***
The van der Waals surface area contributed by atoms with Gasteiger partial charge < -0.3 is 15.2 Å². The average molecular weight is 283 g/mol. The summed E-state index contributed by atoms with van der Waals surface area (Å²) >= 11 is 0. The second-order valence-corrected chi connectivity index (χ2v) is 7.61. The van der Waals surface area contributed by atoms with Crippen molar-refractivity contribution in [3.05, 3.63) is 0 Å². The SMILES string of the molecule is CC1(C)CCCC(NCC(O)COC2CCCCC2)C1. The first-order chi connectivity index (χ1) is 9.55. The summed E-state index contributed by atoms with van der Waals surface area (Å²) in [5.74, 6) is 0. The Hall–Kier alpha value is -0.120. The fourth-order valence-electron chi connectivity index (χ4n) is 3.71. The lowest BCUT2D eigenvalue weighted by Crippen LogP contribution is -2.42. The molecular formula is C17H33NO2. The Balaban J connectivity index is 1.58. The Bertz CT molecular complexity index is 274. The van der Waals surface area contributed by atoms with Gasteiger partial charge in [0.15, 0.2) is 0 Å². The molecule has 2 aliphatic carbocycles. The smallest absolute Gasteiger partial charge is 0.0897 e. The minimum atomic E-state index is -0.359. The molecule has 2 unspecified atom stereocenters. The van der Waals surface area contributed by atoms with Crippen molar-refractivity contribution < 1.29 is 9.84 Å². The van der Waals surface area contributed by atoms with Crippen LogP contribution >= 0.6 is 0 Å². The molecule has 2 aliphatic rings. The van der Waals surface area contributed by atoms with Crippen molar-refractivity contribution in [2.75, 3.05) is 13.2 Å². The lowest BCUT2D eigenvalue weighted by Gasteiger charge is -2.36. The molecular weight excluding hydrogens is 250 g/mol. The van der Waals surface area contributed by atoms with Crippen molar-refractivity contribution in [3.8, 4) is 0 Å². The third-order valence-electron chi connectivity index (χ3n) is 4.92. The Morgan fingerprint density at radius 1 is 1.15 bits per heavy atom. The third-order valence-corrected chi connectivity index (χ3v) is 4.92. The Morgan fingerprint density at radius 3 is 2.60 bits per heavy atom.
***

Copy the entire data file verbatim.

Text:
The van der Waals surface area contributed by atoms with Gasteiger partial charge < -0.3 is 15.2 Å². The average molecular weight is 283 g/mol. The summed E-state index contributed by atoms with van der Waals surface area (Å²) >= 11 is 0. The second-order valence-corrected chi connectivity index (χ2v) is 7.61. The van der Waals surface area contributed by atoms with Crippen molar-refractivity contribution in [3.05, 3.63) is 0 Å². The SMILES string of the molecule is CC1(C)CCCC(NCC(O)COC2CCCCC2)C1. The first-order chi connectivity index (χ1) is 9.55. The summed E-state index contributed by atoms with van der Waals surface area (Å²) in [5.74, 6) is 0. The Hall–Kier alpha value is -0.120. The fourth-order valence-electron chi connectivity index (χ4n) is 3.71. The lowest BCUT2D eigenvalue weighted by Crippen LogP contribution is -2.42. The molecular formula is C17H33NO2. The Balaban J connectivity index is 1.58. The Bertz CT molecular complexity index is 274. The van der Waals surface area contributed by atoms with Gasteiger partial charge in [0.15, 0.2) is 0 Å². The molecule has 2 aliphatic carbocycles. The smallest absolute Gasteiger partial charge is 0.0897 e. The minimum atomic E-state index is -0.359. The molecule has 2 unspecified atom stereocenters. The van der Waals surface area contributed by atoms with Crippen molar-refractivity contribution < 1.29 is 9.84 Å². The van der Waals surface area contributed by atoms with Crippen LogP contribution >= 0.6 is 0 Å². The molecule has 2 aliphatic rings. The van der Waals surface area contributed by atoms with Crippen molar-refractivity contribution in [2.75, 3.05) is 13.2 Å². The lowest BCUT2D eigenvalue weighted by Gasteiger charge is -2.36. The molecular weight excluding hydrogens is 250 g/mol. The van der Waals surface area contributed by atoms with Crippen molar-refractivity contribution in [3.8, 4) is 0 Å². The third-order valence-electron chi connectivity index (χ3n) is 4.92. The Morgan fingerprint density at radius 1 is 1.15 bits per heavy atom. The third-order valence-corrected chi connectivity index (χ3v) is 4.92. The Morgan fingerprint density at radius 3 is 2.60 bits per heavy atom.